[Dirofilaria immitis] [D. repens] [D. tenuis] [D. ursi]
Zoonotic filarid nematodes in the genus Dirofilaria. The normal hosts for Dirofilaria spp. in nature are usually carnivores. The most commonly seen species in human patients are D. repens, D. tenuis, and D. immitis (the dog heartworm). Humans have also been infected with D. ursi, D. subdermata, and D. striata.
Dirofilaria immitis is cosmopolitan in dogs. Dirofilaria repens infects dogs and cats in the Old World, while D. tenuis infects raccoons in North America. Dirofilaria ursi and D. subdermata are also North American, infecting bears and porcupines, respectively. Dirofilaria striata is a parasite of wild felids in North, Central, and South America.
Dirofilaria immitis causes pulmonary disease in humans. The parasite cannot develop in the human host and larvae that migrate to the heart usually die. Dead worms produce infarcts when they lodge in pulmonary vessels; these infarcts are usually referred to as “coin lesions”. Following embolization, patients may present with chest pain, cough, fever, chill, malaise, and hemoptysis. There is often a mild eosinophilia. Other species of Dirofilaria usually manifest as subcutaneous nodules. These nodules are usually, tender, painful, and may be migratory. Adults of D. repens and D. tenuis are often found in the subconjunctiva.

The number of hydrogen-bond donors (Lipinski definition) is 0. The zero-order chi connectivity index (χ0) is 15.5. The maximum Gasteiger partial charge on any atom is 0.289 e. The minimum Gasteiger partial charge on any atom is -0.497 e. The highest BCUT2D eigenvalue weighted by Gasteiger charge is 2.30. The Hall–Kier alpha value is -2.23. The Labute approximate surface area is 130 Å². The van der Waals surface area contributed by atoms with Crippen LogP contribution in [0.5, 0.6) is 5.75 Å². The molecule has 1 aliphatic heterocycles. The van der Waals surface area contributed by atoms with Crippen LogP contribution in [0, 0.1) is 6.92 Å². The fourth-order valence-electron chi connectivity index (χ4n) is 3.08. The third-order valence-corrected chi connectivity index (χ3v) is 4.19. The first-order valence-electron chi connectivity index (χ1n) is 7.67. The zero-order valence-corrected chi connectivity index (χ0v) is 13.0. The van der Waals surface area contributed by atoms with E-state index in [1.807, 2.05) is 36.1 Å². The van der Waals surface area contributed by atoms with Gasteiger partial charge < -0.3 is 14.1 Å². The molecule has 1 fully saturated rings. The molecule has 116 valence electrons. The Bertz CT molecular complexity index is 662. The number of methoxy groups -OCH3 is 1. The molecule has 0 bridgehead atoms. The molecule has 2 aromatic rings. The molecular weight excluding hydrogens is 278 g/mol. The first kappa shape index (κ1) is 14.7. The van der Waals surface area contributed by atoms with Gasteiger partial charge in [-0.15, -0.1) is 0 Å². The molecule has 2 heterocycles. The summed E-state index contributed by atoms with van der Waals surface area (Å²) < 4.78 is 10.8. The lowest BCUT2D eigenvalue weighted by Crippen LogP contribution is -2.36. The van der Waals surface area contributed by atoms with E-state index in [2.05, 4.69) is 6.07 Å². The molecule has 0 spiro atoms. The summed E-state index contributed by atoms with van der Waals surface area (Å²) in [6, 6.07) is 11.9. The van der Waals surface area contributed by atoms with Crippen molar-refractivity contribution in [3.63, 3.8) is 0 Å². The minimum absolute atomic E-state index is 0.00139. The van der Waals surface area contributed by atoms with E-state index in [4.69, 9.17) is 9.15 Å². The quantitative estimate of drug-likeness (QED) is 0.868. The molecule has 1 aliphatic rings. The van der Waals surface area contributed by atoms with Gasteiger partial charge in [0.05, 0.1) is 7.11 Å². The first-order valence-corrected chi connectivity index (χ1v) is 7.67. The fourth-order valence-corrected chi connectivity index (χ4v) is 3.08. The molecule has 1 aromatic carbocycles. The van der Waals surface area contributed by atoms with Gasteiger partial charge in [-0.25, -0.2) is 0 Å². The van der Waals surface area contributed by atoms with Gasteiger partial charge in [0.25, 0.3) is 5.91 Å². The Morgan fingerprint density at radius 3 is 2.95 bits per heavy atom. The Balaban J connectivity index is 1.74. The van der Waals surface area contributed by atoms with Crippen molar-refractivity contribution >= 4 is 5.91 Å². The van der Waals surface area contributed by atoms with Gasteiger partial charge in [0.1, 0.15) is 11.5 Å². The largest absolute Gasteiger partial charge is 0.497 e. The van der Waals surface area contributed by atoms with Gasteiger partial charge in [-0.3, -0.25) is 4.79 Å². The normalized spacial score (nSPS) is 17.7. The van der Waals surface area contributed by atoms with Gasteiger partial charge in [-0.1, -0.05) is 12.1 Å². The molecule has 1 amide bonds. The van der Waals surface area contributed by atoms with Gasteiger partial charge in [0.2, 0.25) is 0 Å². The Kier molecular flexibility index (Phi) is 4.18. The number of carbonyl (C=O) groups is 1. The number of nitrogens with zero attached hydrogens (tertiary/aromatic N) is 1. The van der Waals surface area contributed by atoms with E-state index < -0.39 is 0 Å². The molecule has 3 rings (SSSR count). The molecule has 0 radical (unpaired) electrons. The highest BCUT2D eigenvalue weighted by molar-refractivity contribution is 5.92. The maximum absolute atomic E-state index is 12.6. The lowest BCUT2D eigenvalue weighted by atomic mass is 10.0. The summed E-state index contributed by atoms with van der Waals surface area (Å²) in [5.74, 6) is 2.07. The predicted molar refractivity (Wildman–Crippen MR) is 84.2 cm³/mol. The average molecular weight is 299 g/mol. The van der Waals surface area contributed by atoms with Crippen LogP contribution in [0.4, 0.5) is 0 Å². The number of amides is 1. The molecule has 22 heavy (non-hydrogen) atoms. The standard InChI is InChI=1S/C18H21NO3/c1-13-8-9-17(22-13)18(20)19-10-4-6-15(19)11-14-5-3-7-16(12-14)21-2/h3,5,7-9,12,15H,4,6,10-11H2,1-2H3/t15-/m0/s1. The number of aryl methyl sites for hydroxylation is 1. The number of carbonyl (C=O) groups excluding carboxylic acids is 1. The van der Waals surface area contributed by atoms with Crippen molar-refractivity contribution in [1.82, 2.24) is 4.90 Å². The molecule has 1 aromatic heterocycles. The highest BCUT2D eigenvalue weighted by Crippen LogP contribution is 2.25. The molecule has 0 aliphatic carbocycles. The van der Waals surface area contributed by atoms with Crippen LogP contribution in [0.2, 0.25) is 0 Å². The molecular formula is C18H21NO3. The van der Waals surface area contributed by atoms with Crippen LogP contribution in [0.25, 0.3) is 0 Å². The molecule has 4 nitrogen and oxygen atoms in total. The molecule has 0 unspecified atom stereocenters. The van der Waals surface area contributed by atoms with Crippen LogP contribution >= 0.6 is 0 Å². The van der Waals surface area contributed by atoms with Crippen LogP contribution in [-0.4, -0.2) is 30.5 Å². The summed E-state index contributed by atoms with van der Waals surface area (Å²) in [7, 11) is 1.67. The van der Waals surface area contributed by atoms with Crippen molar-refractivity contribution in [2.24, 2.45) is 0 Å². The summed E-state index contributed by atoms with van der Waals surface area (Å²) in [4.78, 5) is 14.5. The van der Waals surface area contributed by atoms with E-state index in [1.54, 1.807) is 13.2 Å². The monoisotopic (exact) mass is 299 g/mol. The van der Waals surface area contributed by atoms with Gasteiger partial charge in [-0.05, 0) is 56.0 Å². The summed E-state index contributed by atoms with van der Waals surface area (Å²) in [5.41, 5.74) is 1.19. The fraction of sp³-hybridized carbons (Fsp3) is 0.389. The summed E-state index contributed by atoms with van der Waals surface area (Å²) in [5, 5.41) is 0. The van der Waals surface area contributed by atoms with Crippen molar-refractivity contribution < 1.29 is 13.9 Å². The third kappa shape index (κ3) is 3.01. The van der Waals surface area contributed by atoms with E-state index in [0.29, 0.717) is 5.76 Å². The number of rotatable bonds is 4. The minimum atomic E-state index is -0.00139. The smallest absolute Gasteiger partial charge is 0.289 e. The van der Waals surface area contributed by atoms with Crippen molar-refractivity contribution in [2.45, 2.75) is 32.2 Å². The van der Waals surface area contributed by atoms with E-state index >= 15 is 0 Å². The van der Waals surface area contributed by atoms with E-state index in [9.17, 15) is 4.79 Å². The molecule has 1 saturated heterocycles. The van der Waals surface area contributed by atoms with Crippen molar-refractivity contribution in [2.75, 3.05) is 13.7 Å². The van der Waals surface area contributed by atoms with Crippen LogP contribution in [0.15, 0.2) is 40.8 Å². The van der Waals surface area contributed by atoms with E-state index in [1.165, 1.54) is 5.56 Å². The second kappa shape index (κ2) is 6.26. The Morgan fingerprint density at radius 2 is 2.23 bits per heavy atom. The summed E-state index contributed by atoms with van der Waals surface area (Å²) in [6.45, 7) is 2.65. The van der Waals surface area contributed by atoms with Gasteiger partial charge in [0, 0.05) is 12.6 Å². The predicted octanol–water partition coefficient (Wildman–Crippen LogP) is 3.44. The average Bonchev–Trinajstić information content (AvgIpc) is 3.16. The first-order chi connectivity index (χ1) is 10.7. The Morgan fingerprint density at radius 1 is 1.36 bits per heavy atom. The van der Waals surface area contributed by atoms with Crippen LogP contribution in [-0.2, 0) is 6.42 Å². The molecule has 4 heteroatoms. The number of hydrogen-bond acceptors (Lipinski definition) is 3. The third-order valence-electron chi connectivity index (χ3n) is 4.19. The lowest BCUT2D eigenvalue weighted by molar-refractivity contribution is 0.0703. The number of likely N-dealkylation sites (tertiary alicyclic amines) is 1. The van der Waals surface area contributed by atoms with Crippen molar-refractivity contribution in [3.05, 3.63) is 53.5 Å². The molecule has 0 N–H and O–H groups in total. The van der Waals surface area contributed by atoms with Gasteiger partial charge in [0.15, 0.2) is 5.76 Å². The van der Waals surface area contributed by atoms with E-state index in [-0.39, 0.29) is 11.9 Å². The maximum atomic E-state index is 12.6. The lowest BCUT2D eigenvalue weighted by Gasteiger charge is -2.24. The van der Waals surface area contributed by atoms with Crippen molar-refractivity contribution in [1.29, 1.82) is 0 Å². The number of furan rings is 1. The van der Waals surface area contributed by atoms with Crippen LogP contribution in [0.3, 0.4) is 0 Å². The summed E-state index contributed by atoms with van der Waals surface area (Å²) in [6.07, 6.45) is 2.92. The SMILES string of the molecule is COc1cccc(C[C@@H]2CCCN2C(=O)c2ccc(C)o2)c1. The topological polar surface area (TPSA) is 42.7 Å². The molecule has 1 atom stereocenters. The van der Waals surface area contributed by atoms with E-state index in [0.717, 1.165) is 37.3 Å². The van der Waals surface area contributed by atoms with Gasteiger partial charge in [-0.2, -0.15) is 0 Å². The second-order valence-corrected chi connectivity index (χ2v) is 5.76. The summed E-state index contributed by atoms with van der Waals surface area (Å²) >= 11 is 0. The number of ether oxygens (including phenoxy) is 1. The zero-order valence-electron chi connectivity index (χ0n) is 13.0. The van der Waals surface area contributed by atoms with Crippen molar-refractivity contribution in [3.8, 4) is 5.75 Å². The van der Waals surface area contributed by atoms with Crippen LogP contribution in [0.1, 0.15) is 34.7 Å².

Dirofilaria immitis is usually diagnosed by the finding of coin lesions on chest roentgenograms. The species that produce subcutaneous nodules are diagnosed by the finding of adult worms in biopsy specimens of the nodules. The morphologic features of the cuticle, musculature, and lateral chords are important criteria for identifying Dirofilaria. Worms removed from the eye are usually diagnosed by external features of the cuticle; worms may also be processed by routine histologic methods to study the internal structures. There are currently no serologic or molecular methods available for diagnosing human dirofilariasis in the U.S.
DPDx is an educational resource designed for health professionals and laboratory scientists. For an overview including prevention, control, and treatment visit www.cdc.gov/parasites/.